The ringgit is the official currency of the South East Asian country of Malaysia. Malaysia is a nation whose territory is split into two: one part on the Malaysian peninsular (which also contains Singapore), with the other covering the northern section of the island of Borneo, which is situated on the opposite side of the South China Sea. Its capital, Kuala Lumpur, is the home many skyscrapers, including the iconic twin towered Petronas building. Its tropical climate and long coastline with many sandy beaches should make it a tourist hotspot, but in reality it is overshadowed by its photogenic near geographical neighbour, Thailand.
The current currency is relatively modern, dating from 1993. The name “ringgit” is an obsolete word which originally meant “jagged” in Malay. This referred to the serrated edge of the Spanish silver dollars, which were in common circulation in early colonial times. Spanish and Portuguese traders were first to reach the region in the 16th and 17th Centuries, before the British later superseded them. As a result of independence, the old colonial Malaya and British Borneo dollar was initially replaced by the Malaysian dollar in 1967. The name “ringgit” was introduced in 1993, but the actual currency remained much the same. The ringgit has floated freely on international monetary exchanges since that time, apart from a short period around the turn of the century, when its value was pegged to that of the US dollar. The ringgit has not been generally tradeable outside Malaysia since it was originally linked in value to the US dollar in 1998. At the time of writing, the value of the Malaysian ringgit is approximately 5 RM to the British pound, and around 4 RM to the US dollar.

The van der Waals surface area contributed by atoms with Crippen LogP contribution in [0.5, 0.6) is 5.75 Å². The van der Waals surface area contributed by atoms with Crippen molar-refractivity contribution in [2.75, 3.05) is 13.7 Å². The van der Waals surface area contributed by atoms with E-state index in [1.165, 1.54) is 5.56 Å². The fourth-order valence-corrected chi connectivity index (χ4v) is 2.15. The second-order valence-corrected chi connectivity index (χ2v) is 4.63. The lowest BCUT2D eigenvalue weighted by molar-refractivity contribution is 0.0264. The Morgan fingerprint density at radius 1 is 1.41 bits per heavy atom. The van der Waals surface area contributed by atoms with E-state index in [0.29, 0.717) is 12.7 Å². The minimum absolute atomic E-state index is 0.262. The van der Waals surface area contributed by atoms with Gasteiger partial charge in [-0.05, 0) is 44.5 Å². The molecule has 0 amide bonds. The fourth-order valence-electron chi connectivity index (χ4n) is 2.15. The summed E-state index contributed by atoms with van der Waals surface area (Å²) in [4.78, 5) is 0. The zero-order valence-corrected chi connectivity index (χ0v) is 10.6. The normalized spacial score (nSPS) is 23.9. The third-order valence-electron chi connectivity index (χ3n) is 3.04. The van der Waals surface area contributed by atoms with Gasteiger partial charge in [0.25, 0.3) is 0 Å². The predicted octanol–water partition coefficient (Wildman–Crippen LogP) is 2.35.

Given its lack of international tradability, it is unlikely that there are too many ringgits in circulation in UK registered online bingo sites’ bank accounts. There seems little doubt however, that the good old British game of bingo has left its mark on the country, the online version of which lives on long after the colonials left, shortly after the advent of independence.